Microsoft announced the first update to Outlook.com two weeks ago, adding new features such as “one-click archive”, new color themes, new keyboard shortcuts, and new default options. This update is now reportedly rolling out to Outlook.com users worldwide, bumping the version number up from 16.4 (Wave 5) to 17.0. In addition to the above announced features, our readers are also telling us that they have noticed other changes as part of this update too, including:
- Favorite contacts now appear on the top in People’s contact list
- Skype conversations now show up in Message history, in addition to Messenger and Facebook chat
- New “Your email accounts” options page which allows you to manage send/receive emails and aliases all in one place
- Updated Messaging sidebar with minor cosmetic changes such as a larger and longer search box scroll-wheel
Today over at the official Outlook blog, Microsoft announced that Outlook.com has also been added with two new security enhancements to protect users from phishing scams. These two features include the support for the DMARC standard and EV Certificates. Below is a brief explanation on how these two security features work:
DMARC (Domian-based Message Authentication, Reporting & Conformance)
Our DMARC implementation helps protect you by making it easier to visually identify mail from senders as legitimate, and helps keep spam and phishing messages from ever reaching your inbox. If a sender supports DMARC, we put a trusted sender logo next to their email indicating it is legitimate. The effect is cumulative; the more the email sending services that use DMARC, the broader the protection offered against phishing.
DMARC helps protect email sending services by giving them valuable information about mail coming from their domain. As part of DMARC, senders get reports on email that comes from their domain (good and bad), as well as how much of their traffic is passing/failing email authentication checks. This info helps them plan their authentication deployment as well as better understand the nature of the attacks on their domains. They can also request that messages using their domain that fail authentication be quarantined or rejected, and receive data extracted from failed messages such as header information and URIs from the message body, to provide them visibility into the types of attacks that are targeting their brands.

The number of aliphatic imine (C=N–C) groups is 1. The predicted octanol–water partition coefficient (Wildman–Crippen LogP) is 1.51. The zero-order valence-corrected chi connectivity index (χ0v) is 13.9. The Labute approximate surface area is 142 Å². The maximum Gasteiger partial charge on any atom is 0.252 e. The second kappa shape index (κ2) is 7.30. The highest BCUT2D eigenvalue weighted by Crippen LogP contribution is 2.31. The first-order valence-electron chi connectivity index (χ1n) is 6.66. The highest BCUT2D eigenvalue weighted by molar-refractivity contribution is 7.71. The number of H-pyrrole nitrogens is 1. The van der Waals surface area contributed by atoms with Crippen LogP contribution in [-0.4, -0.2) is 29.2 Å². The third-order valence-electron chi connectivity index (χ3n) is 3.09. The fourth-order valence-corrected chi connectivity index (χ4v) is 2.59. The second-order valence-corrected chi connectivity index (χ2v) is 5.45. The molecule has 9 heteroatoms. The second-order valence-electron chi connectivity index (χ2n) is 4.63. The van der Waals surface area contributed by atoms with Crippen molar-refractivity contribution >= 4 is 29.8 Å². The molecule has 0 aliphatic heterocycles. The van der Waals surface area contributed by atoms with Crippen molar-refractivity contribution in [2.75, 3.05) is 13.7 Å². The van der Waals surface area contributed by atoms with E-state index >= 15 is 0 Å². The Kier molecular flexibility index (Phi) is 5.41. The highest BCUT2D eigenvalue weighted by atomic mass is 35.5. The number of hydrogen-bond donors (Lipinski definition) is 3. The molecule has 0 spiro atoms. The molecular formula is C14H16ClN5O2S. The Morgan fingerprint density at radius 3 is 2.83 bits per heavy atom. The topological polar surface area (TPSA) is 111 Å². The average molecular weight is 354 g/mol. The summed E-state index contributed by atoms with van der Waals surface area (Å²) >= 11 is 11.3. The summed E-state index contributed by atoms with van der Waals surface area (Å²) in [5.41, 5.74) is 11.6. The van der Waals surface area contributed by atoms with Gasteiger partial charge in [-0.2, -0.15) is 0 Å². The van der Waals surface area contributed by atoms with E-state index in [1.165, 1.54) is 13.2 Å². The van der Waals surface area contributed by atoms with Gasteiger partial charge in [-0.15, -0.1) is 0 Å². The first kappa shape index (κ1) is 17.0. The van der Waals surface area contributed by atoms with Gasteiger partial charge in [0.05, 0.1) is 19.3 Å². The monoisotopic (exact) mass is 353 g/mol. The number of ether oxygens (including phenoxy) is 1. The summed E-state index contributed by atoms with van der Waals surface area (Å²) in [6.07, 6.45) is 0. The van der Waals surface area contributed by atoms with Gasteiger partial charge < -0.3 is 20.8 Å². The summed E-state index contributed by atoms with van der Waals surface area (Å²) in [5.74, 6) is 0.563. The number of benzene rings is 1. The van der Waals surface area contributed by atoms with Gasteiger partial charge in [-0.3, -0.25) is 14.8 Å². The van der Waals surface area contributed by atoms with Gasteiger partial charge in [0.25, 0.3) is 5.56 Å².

Extended Validation (EV) Certificates
EV Certificates make your browsing experience more secure than plain SSL by adding confidence that you are interacting with a trusted website and that your information is secure.
EV certificates are deeply vetted by the Certificate Authority, providing significant assurance that you can trust the sites that use them. These certificates require a minimum of 2048-bit encryption, which is far more secure than what is commonly used with standard SSL. The green address bar in your browser provides immediately recognizable assurance that your connection to the service is as secure as it can be from prying eyes. Contrast that with the key length standard SSL uses-in many cases, it can be fairly low, creating a false sense of security. EV certificates deter phishing attacks by preventing malicious sites from masquerading as the trusted service. While malicious sites might try to impersonate a site’s UI or brand, they cannot replicate the browser’s green bar. And by deploying EV certificates broadly we can apply 2048 bit encryption not just to your login, but to your actual mail content as well.
EV Certificates support will not only come to Outlook.com, but also to SkyDrive and other Microsoft services (such as People, Profile and more) as well in the near future.
Have you noticed any other changes to Outlook.com or People in the recent update? Let us know in the comments below!